|Estadio Francisco I. Madero, back in the day.|
Call me Jorge.
Some years ago - never mind how long precisely - having little or no money in my purse, and nothing particular to interest me on shore, I thought I would travel about a little and see another part of the world. It is a way I have of driving off the spleen, and regulating the circulation. Whenever I find myself growing grim about the mouth; whenever it is a damp, drizzly November in my soul; whenever I find myself involuntarily pausing before coffin warehouses, and bringing up the rear of every funeral I meet; and especially whenever my hypos get such an upper hand of me, that it requires a strong moral principle to prevent me from deliberately stepping into the street, and methodically knocking people's hats off - then, I account it high time to get away as soon as I can. This is my substitute for pistol and ball. With a philosophical flourish Cato throws himself upon his sword; I quietly take to a baseball.
39 years ago I was fresh-faced and fresh from high school doing what I lived, at the time, to do. I was playing professional baseball in the Mexican Baseball League.
I went down to Mexico to play ball for two or three reasons, the first, of course, being that I loved to play ball. Second, I did not feel like going straightaway to college. I had graduated high school early, at 17, and was a year younger than a lot of my friends. I figured I could bum for a year, playing ball, hunting girls, without doing too much damage to my future prospects. Third, and this was a balm to my harridan of a mother, I would learn Spanish. In entropic and chaotic New York where I grew up, it paid to be able to say "take my money, just don't hurt me," in as many languages as possible.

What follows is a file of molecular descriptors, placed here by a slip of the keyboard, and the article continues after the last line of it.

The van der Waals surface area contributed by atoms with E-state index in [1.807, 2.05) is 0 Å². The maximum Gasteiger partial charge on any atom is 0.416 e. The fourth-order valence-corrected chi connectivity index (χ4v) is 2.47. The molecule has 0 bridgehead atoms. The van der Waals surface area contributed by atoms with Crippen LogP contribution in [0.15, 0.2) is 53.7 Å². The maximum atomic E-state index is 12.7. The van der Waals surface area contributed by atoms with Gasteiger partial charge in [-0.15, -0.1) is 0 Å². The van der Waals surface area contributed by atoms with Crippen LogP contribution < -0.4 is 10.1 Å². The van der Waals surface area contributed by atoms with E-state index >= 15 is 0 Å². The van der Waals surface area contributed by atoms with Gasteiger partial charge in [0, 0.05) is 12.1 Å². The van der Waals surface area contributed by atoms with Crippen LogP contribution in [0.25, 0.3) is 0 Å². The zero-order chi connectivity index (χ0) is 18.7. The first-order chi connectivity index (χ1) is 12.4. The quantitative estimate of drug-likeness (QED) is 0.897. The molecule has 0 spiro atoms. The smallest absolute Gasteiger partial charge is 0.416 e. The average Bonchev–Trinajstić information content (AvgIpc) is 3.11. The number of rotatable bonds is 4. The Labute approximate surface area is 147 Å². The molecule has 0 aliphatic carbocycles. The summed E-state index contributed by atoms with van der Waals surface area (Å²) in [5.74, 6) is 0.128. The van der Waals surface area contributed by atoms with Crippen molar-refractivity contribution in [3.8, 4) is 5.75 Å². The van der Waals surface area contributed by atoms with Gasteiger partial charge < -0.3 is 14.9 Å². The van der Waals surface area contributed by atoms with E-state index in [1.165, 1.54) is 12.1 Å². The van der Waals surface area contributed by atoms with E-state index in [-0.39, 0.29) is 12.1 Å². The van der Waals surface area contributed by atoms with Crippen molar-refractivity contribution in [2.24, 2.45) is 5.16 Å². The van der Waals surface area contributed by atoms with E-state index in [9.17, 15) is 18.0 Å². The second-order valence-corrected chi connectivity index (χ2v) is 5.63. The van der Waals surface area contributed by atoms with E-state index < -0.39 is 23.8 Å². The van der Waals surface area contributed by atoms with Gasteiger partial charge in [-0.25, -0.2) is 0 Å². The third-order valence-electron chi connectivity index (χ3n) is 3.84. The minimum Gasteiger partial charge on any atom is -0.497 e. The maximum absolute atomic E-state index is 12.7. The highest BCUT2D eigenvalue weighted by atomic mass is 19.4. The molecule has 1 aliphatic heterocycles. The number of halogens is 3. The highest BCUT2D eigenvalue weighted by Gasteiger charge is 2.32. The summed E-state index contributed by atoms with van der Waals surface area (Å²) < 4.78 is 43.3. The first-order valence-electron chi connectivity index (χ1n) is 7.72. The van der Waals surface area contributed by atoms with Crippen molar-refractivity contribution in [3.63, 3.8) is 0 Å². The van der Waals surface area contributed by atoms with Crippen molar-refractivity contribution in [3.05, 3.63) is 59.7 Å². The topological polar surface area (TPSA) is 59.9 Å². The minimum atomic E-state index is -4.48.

I showed up in Saltillo, Mexico, nicknamed then and now "the Athens of Mexico," with one small suitcase, my Wilson A2000 glove and $200 in traveler's checks. Rather than finding a place to live or calling home I went right to the Estadio Francisco I. Madero, tried out for, and made the team, the Saraperos.
At that moment I also shed my given name and took the moniker Jorge Navidad as my nom de Louisville Slugger. I was given a too-large flannel uniform, a hook in the locker-room and was told there was a game that evening and I should be at the ballpark by five. The game would start a couple hours after that.
There was no negotiation of salary. There was no contract. There was no chatter or discussion. Show up and play ball.
My start for the Saraperos was nothing if not auspicious. The first professional pitch I ever saw (outside of my try-out) I laced for an opposite field stand-up double. My next at bat, I pulled the ball and got another two-bagger down the left field line. In all, I went three for four, two doubles, one rbi and one run scored.
I stayed hot through my first ten games in the league, going 16 for 44, or hitting .363. Soon however word got around the league about me. I could be beaten inside and had a hard time with off-speed pitches. My average and my ego quickly returned to earth.
My sojourn down south lasted just three months. Then the season ended and as I promised my finger-wagging termagant of a mother, I returned to New York and proceeded to grow-up, as ordered.
At one point I tried to write a book on my time with the Saraperos. Of being paid, once with two live chickens and once with a dirty map which would lead me to 'the Treasure of the Sierra Padre.' I tried to write of Hector Quesadilla, the Mexican League's Casey Stengel, the wise old professor of Mexican baseball, but no, nothing came of it. I had accumulated a store of stories, like the time I raced a bull from home to first, but maybe not enough for a real chronicle.
I played for love, really. Like today I work for love. I could make more money doing something else, but I love what I do, and that's the only way to be.
So, to be honest, I put my beisbol experiences away in the bottom drawer of my memory. Some thing this morning, maybe it's the warm hazy blue sky or the muddy melody of the Hudson River flowing by, brought those months to mind again.
I coulda been a contender.